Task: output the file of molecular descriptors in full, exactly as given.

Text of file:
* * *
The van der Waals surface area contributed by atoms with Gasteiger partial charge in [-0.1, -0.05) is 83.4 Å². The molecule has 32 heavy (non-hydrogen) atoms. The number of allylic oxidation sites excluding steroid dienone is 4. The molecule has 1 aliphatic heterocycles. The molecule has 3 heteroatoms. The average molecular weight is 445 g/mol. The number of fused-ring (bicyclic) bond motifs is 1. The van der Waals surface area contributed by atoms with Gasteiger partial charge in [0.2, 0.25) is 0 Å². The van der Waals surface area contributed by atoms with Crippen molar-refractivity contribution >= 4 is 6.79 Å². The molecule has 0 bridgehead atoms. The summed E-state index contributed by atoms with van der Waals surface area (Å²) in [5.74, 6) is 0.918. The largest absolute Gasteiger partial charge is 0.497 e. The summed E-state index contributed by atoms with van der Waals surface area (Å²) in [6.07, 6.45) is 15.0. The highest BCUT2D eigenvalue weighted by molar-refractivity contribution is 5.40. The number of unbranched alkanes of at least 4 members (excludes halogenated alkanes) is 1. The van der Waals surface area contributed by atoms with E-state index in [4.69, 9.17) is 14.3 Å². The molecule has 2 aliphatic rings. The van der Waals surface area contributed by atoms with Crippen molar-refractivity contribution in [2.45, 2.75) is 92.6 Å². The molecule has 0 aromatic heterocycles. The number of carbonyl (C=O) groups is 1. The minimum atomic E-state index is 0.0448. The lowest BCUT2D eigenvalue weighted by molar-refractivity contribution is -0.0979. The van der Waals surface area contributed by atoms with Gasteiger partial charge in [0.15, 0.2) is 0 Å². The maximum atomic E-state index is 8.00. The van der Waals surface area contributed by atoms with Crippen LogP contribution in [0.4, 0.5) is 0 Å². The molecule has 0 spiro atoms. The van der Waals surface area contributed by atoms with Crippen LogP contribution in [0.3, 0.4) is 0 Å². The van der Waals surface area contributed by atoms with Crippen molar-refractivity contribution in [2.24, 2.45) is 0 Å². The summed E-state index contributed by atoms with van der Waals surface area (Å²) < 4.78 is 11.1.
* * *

The van der Waals surface area contributed by atoms with Gasteiger partial charge in [-0.1, -0.05) is 83.4 Å². The molecule has 32 heavy (non-hydrogen) atoms. The number of allylic oxidation sites excluding steroid dienone is 4. The molecule has 1 aliphatic heterocycles. The molecule has 3 heteroatoms. The average molecular weight is 445 g/mol. The number of fused-ring (bicyclic) bond motifs is 1. The van der Waals surface area contributed by atoms with Gasteiger partial charge in [0.2, 0.25) is 0 Å². The van der Waals surface area contributed by atoms with Crippen molar-refractivity contribution >= 4 is 6.79 Å². The molecule has 0 bridgehead atoms. The summed E-state index contributed by atoms with van der Waals surface area (Å²) in [5.74, 6) is 0.918. The largest absolute Gasteiger partial charge is 0.497 e. The summed E-state index contributed by atoms with van der Waals surface area (Å²) in [6.07, 6.45) is 15.0. The highest BCUT2D eigenvalue weighted by molar-refractivity contribution is 5.40. The number of unbranched alkanes of at least 4 members (excludes halogenated alkanes) is 1. The van der Waals surface area contributed by atoms with E-state index in [4.69, 9.17) is 14.3 Å². The molecule has 2 aliphatic rings. The van der Waals surface area contributed by atoms with Crippen molar-refractivity contribution in [2.45, 2.75) is 92.6 Å². The molecule has 0 aromatic heterocycles. The number of carbonyl (C=O) groups is 1. The minimum atomic E-state index is 0.0448. The lowest BCUT2D eigenvalue weighted by molar-refractivity contribution is -0.0979. The van der Waals surface area contributed by atoms with Gasteiger partial charge in [0.15, 0.2) is 0 Å². The maximum atomic E-state index is 8.00. The van der Waals surface area contributed by atoms with Crippen LogP contribution in [0.4, 0.5) is 0 Å². The molecule has 0 spiro atoms. The van der Waals surface area contributed by atoms with Crippen LogP contribution in [0.3, 0.4) is 0 Å². The van der Waals surface area contributed by atoms with Crippen molar-refractivity contribution in [2.24, 2.45) is 0 Å². The summed E-state index contributed by atoms with van der Waals surface area (Å²) < 4.78 is 11.1.